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Proc Natl Acad Sci U S A. 2000 Sep 26;97(20):11014-9.

Cerebral protein synthesis in a genetic mouse model of phenylketonuria.

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Laboratory of Cerebral Metabolism, National Institute of Mental Health, United States Public Health Service, Department of Health and Human Services, Bethesda, MD 20892-4030, USA.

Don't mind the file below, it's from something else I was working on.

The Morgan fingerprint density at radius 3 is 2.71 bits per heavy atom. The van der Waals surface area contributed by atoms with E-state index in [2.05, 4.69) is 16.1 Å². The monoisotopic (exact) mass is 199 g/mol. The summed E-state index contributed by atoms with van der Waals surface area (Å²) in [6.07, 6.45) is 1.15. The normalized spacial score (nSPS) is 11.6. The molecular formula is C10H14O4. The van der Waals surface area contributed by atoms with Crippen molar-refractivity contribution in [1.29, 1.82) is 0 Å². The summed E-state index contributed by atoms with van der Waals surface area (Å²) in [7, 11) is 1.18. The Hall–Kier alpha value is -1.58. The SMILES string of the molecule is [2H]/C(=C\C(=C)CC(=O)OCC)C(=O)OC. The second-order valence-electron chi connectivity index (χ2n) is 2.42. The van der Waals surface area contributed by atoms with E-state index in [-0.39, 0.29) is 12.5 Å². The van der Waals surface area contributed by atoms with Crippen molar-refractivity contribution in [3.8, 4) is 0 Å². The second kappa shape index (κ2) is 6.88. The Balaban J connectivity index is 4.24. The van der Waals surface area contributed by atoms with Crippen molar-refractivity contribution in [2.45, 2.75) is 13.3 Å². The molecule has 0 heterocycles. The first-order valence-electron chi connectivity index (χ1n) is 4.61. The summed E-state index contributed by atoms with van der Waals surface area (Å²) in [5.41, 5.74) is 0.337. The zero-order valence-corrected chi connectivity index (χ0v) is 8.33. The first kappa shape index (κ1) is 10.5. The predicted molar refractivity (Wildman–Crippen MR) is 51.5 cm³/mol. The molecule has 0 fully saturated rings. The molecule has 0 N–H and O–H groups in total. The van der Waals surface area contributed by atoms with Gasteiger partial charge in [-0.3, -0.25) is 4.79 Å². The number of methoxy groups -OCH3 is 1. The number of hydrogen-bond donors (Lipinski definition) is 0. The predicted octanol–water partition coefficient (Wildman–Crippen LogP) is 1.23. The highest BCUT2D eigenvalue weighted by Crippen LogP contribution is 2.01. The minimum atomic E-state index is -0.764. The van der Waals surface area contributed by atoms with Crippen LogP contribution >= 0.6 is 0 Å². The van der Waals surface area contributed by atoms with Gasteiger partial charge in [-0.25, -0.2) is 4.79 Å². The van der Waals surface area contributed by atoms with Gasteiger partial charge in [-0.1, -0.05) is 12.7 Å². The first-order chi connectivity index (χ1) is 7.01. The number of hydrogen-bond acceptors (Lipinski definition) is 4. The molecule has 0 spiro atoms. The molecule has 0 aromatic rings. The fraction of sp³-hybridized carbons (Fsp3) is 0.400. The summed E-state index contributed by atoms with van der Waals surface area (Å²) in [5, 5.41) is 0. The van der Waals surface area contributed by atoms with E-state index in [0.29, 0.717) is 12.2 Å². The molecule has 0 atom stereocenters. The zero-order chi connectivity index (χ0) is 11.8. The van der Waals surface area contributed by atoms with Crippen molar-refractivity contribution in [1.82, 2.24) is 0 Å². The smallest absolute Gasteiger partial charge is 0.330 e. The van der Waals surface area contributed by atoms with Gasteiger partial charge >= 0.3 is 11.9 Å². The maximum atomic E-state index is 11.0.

Local rates of cerebral protein synthesis (lCPS(leu)) were measured with the quantitative autoradiographic [1-(14)C]leucine method in a genetic mouse model (Pah(enu2)) of phenylketonuria. As in the human disease, Pah(enu2) mice have a mutation in the gene for phenylalanine hydroxylase. We compared adult homozygous (HMZ) and heterozygous (HTZ) Pah(enu2) mice with the background strain (BTBR). Arterial plasma concentrations of phenylalanine (Phe) were elevated in both HMZ and HTZ mutants by 21 times and 38%, respectively. In the total acid-soluble pool in brain concentrations of Phe were higher and other neutral amino acids lower in HMZ mice compared with either HTZ or BTBR mice indicating a partial saturation of the l-amino acid carrier at the blood brain barrier by the elevated plasma Phe concentrations. In a series of steady-state experiments, the contribution of leucine from the arterial plasma to the tRNA-bound pool in brain was found to be statistically significantly reduced in HMZ mice compared with the other groups, indicating that a greater fraction of leucine in the precursor pool for protein synthesis is derived from protein degradation. We found reductions in lCPS(leu) of about 20% throughout the brain in the HMZ mice compared with the other two groups, but no reductions in brain concentrations of tRNA-bound neutral amino acids. Our results in the mouse model suggest that in untreated phenylketonuria in adults, the partial saturation of the l-amino acid transporter at the blood-brain barrier may not underlie a reduction in cerebral protein synthesis.

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